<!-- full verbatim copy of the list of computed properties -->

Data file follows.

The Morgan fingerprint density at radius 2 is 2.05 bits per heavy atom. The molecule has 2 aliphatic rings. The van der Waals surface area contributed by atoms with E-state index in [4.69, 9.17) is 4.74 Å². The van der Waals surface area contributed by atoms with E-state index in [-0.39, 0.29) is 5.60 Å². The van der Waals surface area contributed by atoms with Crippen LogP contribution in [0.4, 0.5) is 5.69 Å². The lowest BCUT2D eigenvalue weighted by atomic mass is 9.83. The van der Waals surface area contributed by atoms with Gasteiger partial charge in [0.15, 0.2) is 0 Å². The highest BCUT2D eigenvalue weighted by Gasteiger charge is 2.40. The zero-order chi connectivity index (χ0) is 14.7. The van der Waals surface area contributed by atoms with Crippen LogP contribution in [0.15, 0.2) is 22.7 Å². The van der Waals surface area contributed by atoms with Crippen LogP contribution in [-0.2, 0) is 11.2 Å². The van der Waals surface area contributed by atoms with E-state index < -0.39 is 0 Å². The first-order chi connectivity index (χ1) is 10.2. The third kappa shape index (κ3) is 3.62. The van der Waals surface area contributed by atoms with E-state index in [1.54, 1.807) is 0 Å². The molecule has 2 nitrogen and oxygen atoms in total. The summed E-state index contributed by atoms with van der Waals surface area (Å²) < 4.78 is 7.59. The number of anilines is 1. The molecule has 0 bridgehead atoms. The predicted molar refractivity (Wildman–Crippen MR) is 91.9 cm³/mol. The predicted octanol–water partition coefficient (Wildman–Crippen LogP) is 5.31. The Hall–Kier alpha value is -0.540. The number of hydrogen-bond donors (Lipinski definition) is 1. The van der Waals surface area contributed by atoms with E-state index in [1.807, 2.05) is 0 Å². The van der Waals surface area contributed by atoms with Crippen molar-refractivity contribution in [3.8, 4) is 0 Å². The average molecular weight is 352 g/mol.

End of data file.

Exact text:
The Morgan fingerprint density at radius 2 is 2.05 bits per heavy atom. The molecule has 2 aliphatic rings. The van der Waals surface area contributed by atoms with E-state index in [4.69, 9.17) is 4.74 Å². The van der Waals surface area contributed by atoms with E-state index in [-0.39, 0.29) is 5.60 Å². The van der Waals surface area contributed by atoms with Crippen LogP contribution in [0.4, 0.5) is 5.69 Å². The lowest BCUT2D eigenvalue weighted by atomic mass is 9.83. The van der Waals surface area contributed by atoms with Gasteiger partial charge in [0.15, 0.2) is 0 Å². The highest BCUT2D eigenvalue weighted by Gasteiger charge is 2.40. The zero-order chi connectivity index (χ0) is 14.7. The van der Waals surface area contributed by atoms with Crippen LogP contribution in [0.15, 0.2) is 22.7 Å². The van der Waals surface area contributed by atoms with Crippen LogP contribution in [-0.2, 0) is 11.2 Å². The van der Waals surface area contributed by atoms with E-state index < -0.39 is 0 Å². The first-order chi connectivity index (χ1) is 10.2. The third kappa shape index (κ3) is 3.62. The van der Waals surface area contributed by atoms with E-state index in [1.54, 1.807) is 0 Å². The molecule has 2 nitrogen and oxygen atoms in total. The summed E-state index contributed by atoms with van der Waals surface area (Å²) < 4.78 is 7.59. The number of anilines is 1. The molecule has 0 bridgehead atoms. The predicted molar refractivity (Wildman–Crippen MR) is 91.9 cm³/mol. The predicted octanol–water partition coefficient (Wildman–Crippen LogP) is 5.31. The Hall–Kier alpha value is -0.540. The number of hydrogen-bond donors (Lipinski definition) is 1. The van der Waals surface area contributed by atoms with E-state index in [1.807, 2.05) is 0 Å². The van der Waals surface area contributed by atoms with Crippen molar-refractivity contribution in [3.8, 4) is 0 Å². The average molecular weight is 352 g/mol.